The students at Minford Elementary School had a special visitor, when Ohio Governor Mike DeWine visited the school to share kindness week with them. The kindness week for the elementary school students was the brainchild of the new Social Emotional learning teacher Kendra Cram. DeWine came to visit, to be part of this celebration of kindness week.
Principal Ryan McGraw met the governor at the door and they immediately began talking about what McGraw said was so important to their school this year and that was the social and emotional well being of the students. McGraw said instead of being reactive with problems that may come up, they want to be proactive. He told DeWine that they now have a social and emotional class for their kindergarten and first-grade classes and they have already seen many positive things come from that class. McGraw said, “The goal is to extend it to the second and third grade next year, provided there is the funding,” which got a laugh from DeWine and the small crowd in the hallway.
DeWine was then led by McGraw through the hallways of the elementary, where all the second-grade teachers stood outside their classroom doors. DeWine did not dare pass by without stopping to speak to them and then asked them some questions, one of them being what they saw as one of their biggest challenges and was very attentive to their answers. Janice Taylor, gave DeWine a bag with some new cookbooks, to give to his wife, Frances, who Taylor said loves to cook and collects cookbooks.
DeWine was then led to the first-grade hallway and into one of the classes so he could read to the children. As soon as he got in the classroom, he noticed that the kids had kindness hats on and he immediately asked them about the hats. And he and the children talked about the ‘kindness monster’. DeWine chose the book, “Have You Filled a Bucket Today? This book encourages positive behavior by using the concept of an invisible bucket to show how easy and rewarding it is to express kindness, appreciation, and love by ‘filling buckets, which he chose to go along with the kindness week theme. The governor told the children that he has 24 grandchildren, which seemed to impress them.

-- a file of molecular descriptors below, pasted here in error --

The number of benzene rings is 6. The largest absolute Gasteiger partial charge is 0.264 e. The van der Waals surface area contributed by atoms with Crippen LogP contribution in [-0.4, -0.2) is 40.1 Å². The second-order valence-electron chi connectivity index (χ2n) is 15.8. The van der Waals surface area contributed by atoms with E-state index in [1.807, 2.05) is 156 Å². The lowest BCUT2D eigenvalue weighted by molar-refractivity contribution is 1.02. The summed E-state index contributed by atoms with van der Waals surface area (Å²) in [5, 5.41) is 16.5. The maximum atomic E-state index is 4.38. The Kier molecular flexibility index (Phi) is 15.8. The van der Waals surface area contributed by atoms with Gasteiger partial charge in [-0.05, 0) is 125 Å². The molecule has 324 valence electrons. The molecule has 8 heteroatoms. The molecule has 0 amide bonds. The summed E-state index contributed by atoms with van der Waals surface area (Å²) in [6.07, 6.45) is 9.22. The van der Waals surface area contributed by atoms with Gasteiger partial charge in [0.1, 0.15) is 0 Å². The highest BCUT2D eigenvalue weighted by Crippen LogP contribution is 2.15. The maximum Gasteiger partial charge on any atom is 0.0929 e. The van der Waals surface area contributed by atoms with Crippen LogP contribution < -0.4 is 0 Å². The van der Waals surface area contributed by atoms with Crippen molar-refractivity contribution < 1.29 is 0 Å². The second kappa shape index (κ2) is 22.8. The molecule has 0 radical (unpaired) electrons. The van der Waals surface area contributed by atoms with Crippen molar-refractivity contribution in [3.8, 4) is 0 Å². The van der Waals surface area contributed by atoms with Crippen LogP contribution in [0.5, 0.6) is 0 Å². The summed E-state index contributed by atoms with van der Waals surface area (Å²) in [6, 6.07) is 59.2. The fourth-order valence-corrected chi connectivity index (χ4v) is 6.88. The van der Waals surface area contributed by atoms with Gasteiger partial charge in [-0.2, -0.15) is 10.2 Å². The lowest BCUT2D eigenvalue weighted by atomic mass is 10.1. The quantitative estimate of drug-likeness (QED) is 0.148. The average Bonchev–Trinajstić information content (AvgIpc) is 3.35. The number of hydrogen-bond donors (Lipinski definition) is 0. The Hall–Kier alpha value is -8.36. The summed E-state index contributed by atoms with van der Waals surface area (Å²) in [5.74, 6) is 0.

DeWine said he came to Minford because he got an invitation and he was going to be in this part of the state (he was at Shawnee State University) and it seemed like a good opportunity to stop by.
When asked what he thought about the kindness week idea he said, ” I think it’s a great thing. The emphasis on social and emotional learning is so very important. All throughout the state we have kids sometimes in difficult circumstances through no fault of their own,” DeWine said. “And to give them what they need social and emotional learning started early and do something every grade enough it really improves the odds of someone not going down the pathway to addiction later on in life. What we do with kids this age is so very important. I’m very impressed by the culture in the school to find the culture is to focus on social and emotional learning a component part of this is kindness and these are things that matter. We know through the data that studies that have been done that doing things every year consistently will help your children to become less likely become addicted and have a better chance of not having mental health problems, these are all very important things and that’s what you’re seeing here in the school.”
Later in the afternoon, DeWine said about his entire visit: “Learning about Minford Elementary’s innovative social-emotional learning program first-hand was valuable. Those skills will help students throughout their lives and are a key part of substance use disorder prevention education,” he said. “I was pleased to participate in their ‘Kindness Week’ by reading a book about the importance of kindness to bright and engaged first graders.”
Look for Part II of this story in tomorrow’s Daily Times, that will focus on all the things planned and implemented into Minford Elementary’s Kindness Week.
Reach Kimberly Jenkins (740) 353-3101 ext. 1928